What is a JSA (or JHA) ?
JSA stands for "Job Safety Analysis" and JHA stands for "Job Hazard Analysis" - Most safety professionals utilize the the terms interchangeably (See our debate below in the next section). Both a JSA and JHA are a process in which an organization (usually the safety professional) identifies hazards within jobs and tasks and develops mitigation strategies for those hazards to improve the safety of the workforce. See our blog article on the four steps of conducting a JSA to learn best practices for a JSA.
What is the difference between a JSA and JHA?
The job safety analysis definition is focused on three specific components - looking at the steps that make up a job, identifying the hazards at each step and finding safety measures to avoid these risks. A job hazard analysis contains these same three components, and also includes a risk assessment to evaluate potential hazards. Some believe that this is what separates a JSA from a JHA. However, most safety professionals do include risk assessments in their JSAs.
The end goals and results of a JSA and JHA are the same, which is likely why the terms are frequently used interchangeably.
Does OSHA require a JSA?
OSHA regulations do not specifically mention the term Job Safety Analysis or Job Hazard Analysis. However several components of the OSHA regulations require a hazard assessment (See this article for more detail on specific wording of hazard assessment in OSHA regulations ) In addition, OSHA strongly recommends and encourages the use of JSA's and JHA's as evidenced by the training materials developed by OSHA. For example see OSHA's Job Hazard Analysis handbook as well as this Job Safety Analysis etool developed by OSHA for the Oil and Gas Industry.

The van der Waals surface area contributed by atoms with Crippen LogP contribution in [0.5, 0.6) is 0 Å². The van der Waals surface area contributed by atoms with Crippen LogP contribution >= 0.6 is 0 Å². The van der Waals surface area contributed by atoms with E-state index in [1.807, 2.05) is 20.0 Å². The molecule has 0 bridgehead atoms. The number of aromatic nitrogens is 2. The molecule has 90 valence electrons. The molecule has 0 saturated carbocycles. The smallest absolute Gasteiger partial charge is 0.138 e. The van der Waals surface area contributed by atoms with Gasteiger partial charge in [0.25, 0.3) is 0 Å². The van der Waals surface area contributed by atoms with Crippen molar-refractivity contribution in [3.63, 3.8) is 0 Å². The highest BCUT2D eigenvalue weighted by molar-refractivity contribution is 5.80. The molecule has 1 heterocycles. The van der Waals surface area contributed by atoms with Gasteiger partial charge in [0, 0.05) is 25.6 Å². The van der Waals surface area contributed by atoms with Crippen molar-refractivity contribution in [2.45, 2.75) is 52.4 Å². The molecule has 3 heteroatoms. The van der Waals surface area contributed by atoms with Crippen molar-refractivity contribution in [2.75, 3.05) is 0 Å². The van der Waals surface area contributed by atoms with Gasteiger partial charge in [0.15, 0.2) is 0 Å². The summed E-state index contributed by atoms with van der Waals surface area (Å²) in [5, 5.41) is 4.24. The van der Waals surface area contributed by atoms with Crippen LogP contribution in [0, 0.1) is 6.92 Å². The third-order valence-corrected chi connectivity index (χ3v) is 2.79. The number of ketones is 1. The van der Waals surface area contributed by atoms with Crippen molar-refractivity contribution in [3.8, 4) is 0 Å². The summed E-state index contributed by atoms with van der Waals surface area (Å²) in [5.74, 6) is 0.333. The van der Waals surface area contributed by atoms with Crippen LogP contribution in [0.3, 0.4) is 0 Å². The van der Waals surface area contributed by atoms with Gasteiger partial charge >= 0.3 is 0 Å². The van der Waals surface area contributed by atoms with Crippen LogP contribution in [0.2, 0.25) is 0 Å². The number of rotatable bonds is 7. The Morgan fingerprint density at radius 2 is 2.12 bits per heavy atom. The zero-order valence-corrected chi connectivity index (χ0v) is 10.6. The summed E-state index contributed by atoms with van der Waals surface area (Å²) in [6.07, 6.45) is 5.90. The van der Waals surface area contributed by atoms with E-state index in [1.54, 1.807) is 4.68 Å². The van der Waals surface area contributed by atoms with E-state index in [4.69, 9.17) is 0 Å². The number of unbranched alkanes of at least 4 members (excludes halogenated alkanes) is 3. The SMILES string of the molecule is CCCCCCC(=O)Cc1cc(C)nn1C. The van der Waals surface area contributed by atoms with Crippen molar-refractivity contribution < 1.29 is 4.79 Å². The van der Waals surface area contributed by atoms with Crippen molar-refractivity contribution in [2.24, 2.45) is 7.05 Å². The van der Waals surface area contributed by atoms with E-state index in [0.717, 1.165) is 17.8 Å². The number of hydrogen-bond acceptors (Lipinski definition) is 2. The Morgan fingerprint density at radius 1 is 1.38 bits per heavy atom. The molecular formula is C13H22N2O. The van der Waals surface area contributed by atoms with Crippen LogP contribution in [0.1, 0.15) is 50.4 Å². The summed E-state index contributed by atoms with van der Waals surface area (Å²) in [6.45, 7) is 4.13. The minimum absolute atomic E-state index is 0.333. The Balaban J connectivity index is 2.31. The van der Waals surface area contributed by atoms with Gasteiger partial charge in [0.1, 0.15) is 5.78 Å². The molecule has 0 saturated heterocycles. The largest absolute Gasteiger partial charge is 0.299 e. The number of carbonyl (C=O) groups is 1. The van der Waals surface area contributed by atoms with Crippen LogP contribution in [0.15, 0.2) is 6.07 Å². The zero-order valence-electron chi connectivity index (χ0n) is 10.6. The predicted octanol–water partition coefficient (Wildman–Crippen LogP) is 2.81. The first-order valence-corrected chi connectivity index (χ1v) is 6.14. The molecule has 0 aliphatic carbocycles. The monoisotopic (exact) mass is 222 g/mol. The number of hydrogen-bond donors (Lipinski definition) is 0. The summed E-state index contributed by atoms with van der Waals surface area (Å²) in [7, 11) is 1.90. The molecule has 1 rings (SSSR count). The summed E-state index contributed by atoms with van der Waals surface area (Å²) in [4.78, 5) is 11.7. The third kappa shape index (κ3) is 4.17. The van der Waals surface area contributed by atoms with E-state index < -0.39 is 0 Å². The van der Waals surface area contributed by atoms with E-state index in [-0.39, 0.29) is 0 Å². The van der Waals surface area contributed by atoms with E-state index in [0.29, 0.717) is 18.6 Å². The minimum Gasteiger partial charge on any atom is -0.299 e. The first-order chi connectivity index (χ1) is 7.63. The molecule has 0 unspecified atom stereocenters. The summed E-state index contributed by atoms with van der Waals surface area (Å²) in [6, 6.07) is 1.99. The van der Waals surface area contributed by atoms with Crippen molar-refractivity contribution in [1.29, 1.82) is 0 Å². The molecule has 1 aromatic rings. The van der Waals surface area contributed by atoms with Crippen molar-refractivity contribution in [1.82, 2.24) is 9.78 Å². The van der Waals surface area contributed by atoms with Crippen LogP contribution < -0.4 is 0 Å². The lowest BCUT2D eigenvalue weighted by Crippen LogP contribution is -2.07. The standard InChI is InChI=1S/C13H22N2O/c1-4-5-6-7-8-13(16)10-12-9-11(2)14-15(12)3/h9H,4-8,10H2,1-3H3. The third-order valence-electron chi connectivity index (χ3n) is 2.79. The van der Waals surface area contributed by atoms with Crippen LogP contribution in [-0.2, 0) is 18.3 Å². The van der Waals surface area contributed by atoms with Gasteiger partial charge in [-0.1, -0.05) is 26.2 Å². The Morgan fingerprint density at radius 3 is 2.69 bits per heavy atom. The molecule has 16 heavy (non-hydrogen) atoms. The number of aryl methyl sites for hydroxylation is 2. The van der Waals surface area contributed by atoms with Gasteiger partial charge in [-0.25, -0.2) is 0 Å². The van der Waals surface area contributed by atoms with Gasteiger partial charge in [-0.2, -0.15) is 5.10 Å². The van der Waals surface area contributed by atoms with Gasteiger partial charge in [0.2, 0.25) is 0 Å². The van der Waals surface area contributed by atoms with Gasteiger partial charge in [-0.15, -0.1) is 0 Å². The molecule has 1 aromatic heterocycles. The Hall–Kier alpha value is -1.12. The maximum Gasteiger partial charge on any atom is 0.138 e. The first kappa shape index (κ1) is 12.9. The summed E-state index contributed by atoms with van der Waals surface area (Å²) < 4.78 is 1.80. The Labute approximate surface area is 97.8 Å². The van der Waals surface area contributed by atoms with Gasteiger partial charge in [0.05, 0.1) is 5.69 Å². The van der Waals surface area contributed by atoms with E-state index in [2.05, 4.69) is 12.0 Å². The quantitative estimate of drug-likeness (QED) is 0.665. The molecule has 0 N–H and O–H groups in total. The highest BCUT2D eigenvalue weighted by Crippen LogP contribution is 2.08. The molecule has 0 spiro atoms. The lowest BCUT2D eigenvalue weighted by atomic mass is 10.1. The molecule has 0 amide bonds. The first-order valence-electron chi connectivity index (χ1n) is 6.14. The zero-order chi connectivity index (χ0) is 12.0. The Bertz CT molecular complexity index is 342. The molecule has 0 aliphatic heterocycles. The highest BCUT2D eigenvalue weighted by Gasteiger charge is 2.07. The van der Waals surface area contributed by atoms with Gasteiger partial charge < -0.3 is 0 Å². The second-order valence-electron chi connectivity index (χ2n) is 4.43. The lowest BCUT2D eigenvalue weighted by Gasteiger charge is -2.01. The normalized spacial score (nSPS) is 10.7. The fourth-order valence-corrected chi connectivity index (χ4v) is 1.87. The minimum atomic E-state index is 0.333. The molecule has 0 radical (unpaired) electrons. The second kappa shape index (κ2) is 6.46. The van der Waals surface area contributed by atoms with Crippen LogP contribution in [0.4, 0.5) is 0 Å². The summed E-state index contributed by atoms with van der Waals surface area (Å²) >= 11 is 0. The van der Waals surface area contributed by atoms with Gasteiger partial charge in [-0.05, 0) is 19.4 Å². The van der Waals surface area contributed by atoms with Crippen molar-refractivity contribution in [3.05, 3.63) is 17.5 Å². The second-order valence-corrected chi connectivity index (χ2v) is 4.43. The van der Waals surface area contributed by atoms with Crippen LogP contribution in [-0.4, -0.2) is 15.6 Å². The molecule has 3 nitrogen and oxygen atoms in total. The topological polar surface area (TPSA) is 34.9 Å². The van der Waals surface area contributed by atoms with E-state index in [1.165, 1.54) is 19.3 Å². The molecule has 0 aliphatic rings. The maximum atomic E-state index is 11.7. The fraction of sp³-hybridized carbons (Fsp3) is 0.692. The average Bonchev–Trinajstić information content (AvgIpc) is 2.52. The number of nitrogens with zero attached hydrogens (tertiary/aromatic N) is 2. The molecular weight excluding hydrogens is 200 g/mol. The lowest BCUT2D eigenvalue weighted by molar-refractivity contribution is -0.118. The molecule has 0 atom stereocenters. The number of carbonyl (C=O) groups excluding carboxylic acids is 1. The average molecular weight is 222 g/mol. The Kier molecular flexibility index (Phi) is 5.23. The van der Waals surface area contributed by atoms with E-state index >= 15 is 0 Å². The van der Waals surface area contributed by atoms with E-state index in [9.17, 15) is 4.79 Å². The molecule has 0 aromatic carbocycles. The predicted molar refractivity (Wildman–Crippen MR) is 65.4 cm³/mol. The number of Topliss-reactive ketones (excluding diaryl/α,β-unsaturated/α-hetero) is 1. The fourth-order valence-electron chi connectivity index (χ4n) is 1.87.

What does a JSA Template look like ?
There are many different examples of JSA Templates. Most JSA Templates include the following:
- The job and associated tasks or steps that make up the job.
- The identified hazards for each task / step.
- the hazard risk assessment(See our popular article on calculating hazard risk);
- the hazard controls (such as PPE, training, etc)
- and the mitigated risk assessment after the use of controls.
Organizations may also include on the template the date / time of the JSA history as well as sign off and approvals from key individuals of the JSA. A sample worksheet / template from OSHA is below. At IndustrySafe software we utilize a configurable template that includes all of these fields and more.
You can view an interactive version of an IndustrySafe Job Safety Analysis template by signing up for a demo of our Software and navigating to our JSA module. Contact us for more information about IndustrySafe.